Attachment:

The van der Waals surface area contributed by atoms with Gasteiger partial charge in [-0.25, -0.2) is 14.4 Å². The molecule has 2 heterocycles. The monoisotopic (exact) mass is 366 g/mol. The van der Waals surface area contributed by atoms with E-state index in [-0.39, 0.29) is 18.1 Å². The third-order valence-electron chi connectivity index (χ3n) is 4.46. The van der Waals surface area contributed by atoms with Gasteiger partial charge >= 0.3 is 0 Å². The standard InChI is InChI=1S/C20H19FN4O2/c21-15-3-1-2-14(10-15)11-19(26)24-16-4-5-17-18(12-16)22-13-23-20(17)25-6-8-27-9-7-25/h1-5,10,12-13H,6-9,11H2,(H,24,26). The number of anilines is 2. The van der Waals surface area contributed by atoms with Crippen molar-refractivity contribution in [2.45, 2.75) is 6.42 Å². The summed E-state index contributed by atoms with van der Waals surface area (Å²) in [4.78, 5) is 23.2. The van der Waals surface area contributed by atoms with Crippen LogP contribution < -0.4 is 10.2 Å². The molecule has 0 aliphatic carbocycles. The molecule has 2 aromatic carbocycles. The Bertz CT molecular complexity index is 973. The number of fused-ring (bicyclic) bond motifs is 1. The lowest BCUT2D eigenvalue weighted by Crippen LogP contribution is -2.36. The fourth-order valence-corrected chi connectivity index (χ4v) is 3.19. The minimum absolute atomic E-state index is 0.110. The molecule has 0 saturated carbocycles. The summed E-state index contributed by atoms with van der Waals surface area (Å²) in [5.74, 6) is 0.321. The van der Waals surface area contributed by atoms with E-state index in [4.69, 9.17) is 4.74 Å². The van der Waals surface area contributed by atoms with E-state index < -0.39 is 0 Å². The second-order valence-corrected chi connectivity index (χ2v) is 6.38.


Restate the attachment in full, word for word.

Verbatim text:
The van der Waals surface area contributed by atoms with Gasteiger partial charge in [-0.25, -0.2) is 14.4 Å². The molecule has 2 heterocycles. The monoisotopic (exact) mass is 366 g/mol. The van der Waals surface area contributed by atoms with E-state index in [-0.39, 0.29) is 18.1 Å². The third-order valence-electron chi connectivity index (χ3n) is 4.46. The van der Waals surface area contributed by atoms with Gasteiger partial charge >= 0.3 is 0 Å². The standard InChI is InChI=1S/C20H19FN4O2/c21-15-3-1-2-14(10-15)11-19(26)24-16-4-5-17-18(12-16)22-13-23-20(17)25-6-8-27-9-7-25/h1-5,10,12-13H,6-9,11H2,(H,24,26). The number of anilines is 2. The van der Waals surface area contributed by atoms with Crippen molar-refractivity contribution in [2.45, 2.75) is 6.42 Å². The summed E-state index contributed by atoms with van der Waals surface area (Å²) in [4.78, 5) is 23.2. The van der Waals surface area contributed by atoms with Crippen LogP contribution < -0.4 is 10.2 Å². The molecule has 0 aliphatic carbocycles. The molecule has 2 aromatic carbocycles. The Bertz CT molecular complexity index is 973. The number of fused-ring (bicyclic) bond motifs is 1. The lowest BCUT2D eigenvalue weighted by Crippen LogP contribution is -2.36. The fourth-order valence-corrected chi connectivity index (χ4v) is 3.19. The minimum absolute atomic E-state index is 0.110. The molecule has 0 saturated carbocycles. The summed E-state index contributed by atoms with van der Waals surface area (Å²) in [5.74, 6) is 0.321. The van der Waals surface area contributed by atoms with E-state index in [4.69, 9.17) is 4.74 Å². The van der Waals surface area contributed by atoms with E-state index < -0.39 is 0 Å². The second-order valence-corrected chi connectivity index (χ2v) is 6.38.